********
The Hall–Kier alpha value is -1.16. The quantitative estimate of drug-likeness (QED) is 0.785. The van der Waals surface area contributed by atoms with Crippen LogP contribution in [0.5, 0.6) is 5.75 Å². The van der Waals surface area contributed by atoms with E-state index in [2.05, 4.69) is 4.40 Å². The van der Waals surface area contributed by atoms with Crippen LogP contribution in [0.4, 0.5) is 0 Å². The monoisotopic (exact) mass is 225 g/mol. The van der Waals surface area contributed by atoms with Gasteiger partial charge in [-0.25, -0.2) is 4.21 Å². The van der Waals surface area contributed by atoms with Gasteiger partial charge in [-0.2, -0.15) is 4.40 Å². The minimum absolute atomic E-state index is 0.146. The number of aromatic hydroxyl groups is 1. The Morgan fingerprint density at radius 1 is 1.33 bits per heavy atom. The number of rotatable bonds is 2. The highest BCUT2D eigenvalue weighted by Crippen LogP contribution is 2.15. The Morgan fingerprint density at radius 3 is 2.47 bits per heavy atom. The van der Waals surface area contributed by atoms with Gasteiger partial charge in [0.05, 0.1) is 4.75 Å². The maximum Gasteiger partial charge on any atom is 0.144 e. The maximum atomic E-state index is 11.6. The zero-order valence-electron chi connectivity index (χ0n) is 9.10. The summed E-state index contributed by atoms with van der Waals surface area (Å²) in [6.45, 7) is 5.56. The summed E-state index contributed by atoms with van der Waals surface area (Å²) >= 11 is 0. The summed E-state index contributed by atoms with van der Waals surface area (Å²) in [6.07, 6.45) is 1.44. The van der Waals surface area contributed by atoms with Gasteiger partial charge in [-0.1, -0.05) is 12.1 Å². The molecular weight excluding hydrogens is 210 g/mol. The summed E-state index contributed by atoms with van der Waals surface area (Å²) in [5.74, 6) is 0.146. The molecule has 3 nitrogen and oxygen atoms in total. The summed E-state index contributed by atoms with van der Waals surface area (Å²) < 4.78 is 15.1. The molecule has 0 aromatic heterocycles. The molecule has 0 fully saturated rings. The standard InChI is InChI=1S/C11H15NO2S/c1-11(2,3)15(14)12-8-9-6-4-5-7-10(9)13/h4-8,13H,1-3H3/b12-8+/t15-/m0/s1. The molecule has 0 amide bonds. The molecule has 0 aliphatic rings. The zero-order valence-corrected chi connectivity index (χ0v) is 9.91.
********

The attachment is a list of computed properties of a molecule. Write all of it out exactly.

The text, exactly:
The Hall–Kier alpha value is -1.16. The quantitative estimate of drug-likeness (QED) is 0.785. The van der Waals surface area contributed by atoms with Crippen LogP contribution in [0.5, 0.6) is 5.75 Å². The van der Waals surface area contributed by atoms with E-state index in [2.05, 4.69) is 4.40 Å². The van der Waals surface area contributed by atoms with Crippen LogP contribution in [0.4, 0.5) is 0 Å². The monoisotopic (exact) mass is 225 g/mol. The van der Waals surface area contributed by atoms with Gasteiger partial charge in [-0.25, -0.2) is 4.21 Å². The van der Waals surface area contributed by atoms with Gasteiger partial charge in [-0.2, -0.15) is 4.40 Å². The minimum absolute atomic E-state index is 0.146. The number of aromatic hydroxyl groups is 1. The Morgan fingerprint density at radius 1 is 1.33 bits per heavy atom. The number of rotatable bonds is 2. The highest BCUT2D eigenvalue weighted by Crippen LogP contribution is 2.15. The Morgan fingerprint density at radius 3 is 2.47 bits per heavy atom. The van der Waals surface area contributed by atoms with Gasteiger partial charge in [0.05, 0.1) is 4.75 Å². The maximum Gasteiger partial charge on any atom is 0.144 e. The maximum atomic E-state index is 11.6. The zero-order valence-electron chi connectivity index (χ0n) is 9.10. The summed E-state index contributed by atoms with van der Waals surface area (Å²) in [6.45, 7) is 5.56. The summed E-state index contributed by atoms with van der Waals surface area (Å²) >= 11 is 0. The summed E-state index contributed by atoms with van der Waals surface area (Å²) in [6.07, 6.45) is 1.44. The van der Waals surface area contributed by atoms with Gasteiger partial charge in [-0.1, -0.05) is 12.1 Å². The molecular weight excluding hydrogens is 210 g/mol. The summed E-state index contributed by atoms with van der Waals surface area (Å²) in [5.74, 6) is 0.146. The molecule has 3 nitrogen and oxygen atoms in total. The summed E-state index contributed by atoms with van der Waals surface area (Å²) < 4.78 is 15.1. The molecule has 0 aromatic heterocycles. The molecule has 0 fully saturated rings. The standard InChI is InChI=1S/C11H15NO2S/c1-11(2,3)15(14)12-8-9-6-4-5-7-10(9)13/h4-8,13H,1-3H3/b12-8+/t15-/m0/s1. The molecule has 0 amide bonds. The molecule has 0 aliphatic rings. The zero-order valence-corrected chi connectivity index (χ0v) is 9.91.